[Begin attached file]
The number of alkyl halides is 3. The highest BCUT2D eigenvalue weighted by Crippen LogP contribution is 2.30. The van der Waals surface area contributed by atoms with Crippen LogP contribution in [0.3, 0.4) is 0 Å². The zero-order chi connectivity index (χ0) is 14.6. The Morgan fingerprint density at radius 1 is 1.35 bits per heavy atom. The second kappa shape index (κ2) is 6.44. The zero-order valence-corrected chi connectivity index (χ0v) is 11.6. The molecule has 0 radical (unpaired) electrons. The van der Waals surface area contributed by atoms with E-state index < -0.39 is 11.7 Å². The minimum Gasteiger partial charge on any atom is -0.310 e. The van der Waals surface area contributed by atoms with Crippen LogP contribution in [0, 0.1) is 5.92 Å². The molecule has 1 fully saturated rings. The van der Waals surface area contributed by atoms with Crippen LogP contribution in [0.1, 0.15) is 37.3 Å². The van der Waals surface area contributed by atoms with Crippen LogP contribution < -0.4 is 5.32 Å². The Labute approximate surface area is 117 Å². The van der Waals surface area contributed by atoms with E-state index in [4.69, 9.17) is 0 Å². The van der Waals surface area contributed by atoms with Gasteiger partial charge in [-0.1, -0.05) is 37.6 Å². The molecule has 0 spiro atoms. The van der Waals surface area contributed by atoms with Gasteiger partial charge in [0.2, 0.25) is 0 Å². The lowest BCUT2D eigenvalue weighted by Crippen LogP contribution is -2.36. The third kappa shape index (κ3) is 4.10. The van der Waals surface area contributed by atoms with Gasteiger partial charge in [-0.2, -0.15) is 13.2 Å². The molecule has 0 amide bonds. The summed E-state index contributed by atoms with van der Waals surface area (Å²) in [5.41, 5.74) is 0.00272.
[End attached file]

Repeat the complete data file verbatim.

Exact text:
The number of alkyl halides is 3. The highest BCUT2D eigenvalue weighted by Crippen LogP contribution is 2.30. The van der Waals surface area contributed by atoms with Crippen LogP contribution in [0.3, 0.4) is 0 Å². The zero-order chi connectivity index (χ0) is 14.6. The Morgan fingerprint density at radius 1 is 1.35 bits per heavy atom. The second kappa shape index (κ2) is 6.44. The zero-order valence-corrected chi connectivity index (χ0v) is 11.6. The molecule has 0 radical (unpaired) electrons. The van der Waals surface area contributed by atoms with E-state index < -0.39 is 11.7 Å². The minimum Gasteiger partial charge on any atom is -0.310 e. The van der Waals surface area contributed by atoms with Crippen LogP contribution in [0, 0.1) is 5.92 Å². The molecule has 1 fully saturated rings. The van der Waals surface area contributed by atoms with Crippen LogP contribution in [0.1, 0.15) is 37.3 Å². The van der Waals surface area contributed by atoms with Crippen LogP contribution < -0.4 is 5.32 Å². The Labute approximate surface area is 117 Å². The van der Waals surface area contributed by atoms with E-state index in [4.69, 9.17) is 0 Å². The van der Waals surface area contributed by atoms with Gasteiger partial charge in [-0.1, -0.05) is 37.6 Å². The molecule has 0 spiro atoms. The van der Waals surface area contributed by atoms with Gasteiger partial charge in [0.2, 0.25) is 0 Å². The lowest BCUT2D eigenvalue weighted by Crippen LogP contribution is -2.36. The third kappa shape index (κ3) is 4.10. The van der Waals surface area contributed by atoms with Gasteiger partial charge in [-0.2, -0.15) is 13.2 Å². The molecule has 0 amide bonds. The summed E-state index contributed by atoms with van der Waals surface area (Å²) in [5.41, 5.74) is 0.00272.